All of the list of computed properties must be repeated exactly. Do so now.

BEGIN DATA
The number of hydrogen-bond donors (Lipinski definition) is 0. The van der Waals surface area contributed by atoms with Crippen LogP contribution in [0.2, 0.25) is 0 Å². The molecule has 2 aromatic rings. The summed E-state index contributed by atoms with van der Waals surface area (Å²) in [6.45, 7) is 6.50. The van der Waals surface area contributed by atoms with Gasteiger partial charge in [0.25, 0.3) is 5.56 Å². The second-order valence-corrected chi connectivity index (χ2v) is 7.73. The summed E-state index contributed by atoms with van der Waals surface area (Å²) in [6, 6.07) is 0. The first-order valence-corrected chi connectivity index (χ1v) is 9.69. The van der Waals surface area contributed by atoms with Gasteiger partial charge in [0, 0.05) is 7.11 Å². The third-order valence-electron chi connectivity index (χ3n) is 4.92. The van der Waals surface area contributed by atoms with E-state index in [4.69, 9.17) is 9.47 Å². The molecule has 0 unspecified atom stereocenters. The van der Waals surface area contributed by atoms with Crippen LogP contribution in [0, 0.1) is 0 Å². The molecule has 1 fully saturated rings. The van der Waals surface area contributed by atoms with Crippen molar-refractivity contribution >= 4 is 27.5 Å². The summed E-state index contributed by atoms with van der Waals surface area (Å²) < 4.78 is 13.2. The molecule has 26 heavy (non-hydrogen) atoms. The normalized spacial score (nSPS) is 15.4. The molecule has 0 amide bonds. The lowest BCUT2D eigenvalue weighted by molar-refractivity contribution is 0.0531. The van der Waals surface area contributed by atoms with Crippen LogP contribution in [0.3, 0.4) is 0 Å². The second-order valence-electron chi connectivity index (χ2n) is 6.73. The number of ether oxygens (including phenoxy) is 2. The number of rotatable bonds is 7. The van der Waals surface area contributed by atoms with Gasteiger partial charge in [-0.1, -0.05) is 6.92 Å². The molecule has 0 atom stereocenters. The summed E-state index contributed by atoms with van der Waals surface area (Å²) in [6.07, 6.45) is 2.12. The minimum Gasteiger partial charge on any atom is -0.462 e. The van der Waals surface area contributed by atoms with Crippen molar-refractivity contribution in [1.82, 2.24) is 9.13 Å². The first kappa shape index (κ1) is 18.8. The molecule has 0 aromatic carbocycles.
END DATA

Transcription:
The number of hydrogen-bond donors (Lipinski definition) is 0. The van der Waals surface area contributed by atoms with Crippen LogP contribution in [0.2, 0.25) is 0 Å². The molecule has 2 aromatic rings. The summed E-state index contributed by atoms with van der Waals surface area (Å²) in [6.45, 7) is 6.50. The van der Waals surface area contributed by atoms with Gasteiger partial charge in [0.25, 0.3) is 5.56 Å². The second-order valence-corrected chi connectivity index (χ2v) is 7.73. The summed E-state index contributed by atoms with van der Waals surface area (Å²) in [6, 6.07) is 0. The first-order valence-corrected chi connectivity index (χ1v) is 9.69. The van der Waals surface area contributed by atoms with Gasteiger partial charge in [0, 0.05) is 7.11 Å². The third-order valence-electron chi connectivity index (χ3n) is 4.92. The van der Waals surface area contributed by atoms with E-state index in [4.69, 9.17) is 9.47 Å². The molecule has 0 unspecified atom stereocenters. The van der Waals surface area contributed by atoms with Crippen LogP contribution in [0, 0.1) is 0 Å². The molecule has 1 fully saturated rings. The van der Waals surface area contributed by atoms with Crippen molar-refractivity contribution >= 4 is 27.5 Å². The summed E-state index contributed by atoms with van der Waals surface area (Å²) < 4.78 is 13.2. The molecule has 26 heavy (non-hydrogen) atoms. The normalized spacial score (nSPS) is 15.4. The molecule has 0 amide bonds. The lowest BCUT2D eigenvalue weighted by molar-refractivity contribution is 0.0531. The van der Waals surface area contributed by atoms with Crippen LogP contribution in [0.3, 0.4) is 0 Å². The second-order valence-electron chi connectivity index (χ2n) is 6.73. The number of ether oxygens (including phenoxy) is 2. The number of rotatable bonds is 7. The van der Waals surface area contributed by atoms with Gasteiger partial charge in [-0.1, -0.05) is 6.92 Å². The molecule has 0 atom stereocenters. The summed E-state index contributed by atoms with van der Waals surface area (Å²) in [6.07, 6.45) is 2.12. The minimum Gasteiger partial charge on any atom is -0.462 e. The van der Waals surface area contributed by atoms with Crippen molar-refractivity contribution in [1.82, 2.24) is 9.13 Å². The first kappa shape index (κ1) is 18.8. The molecule has 0 aromatic carbocycles.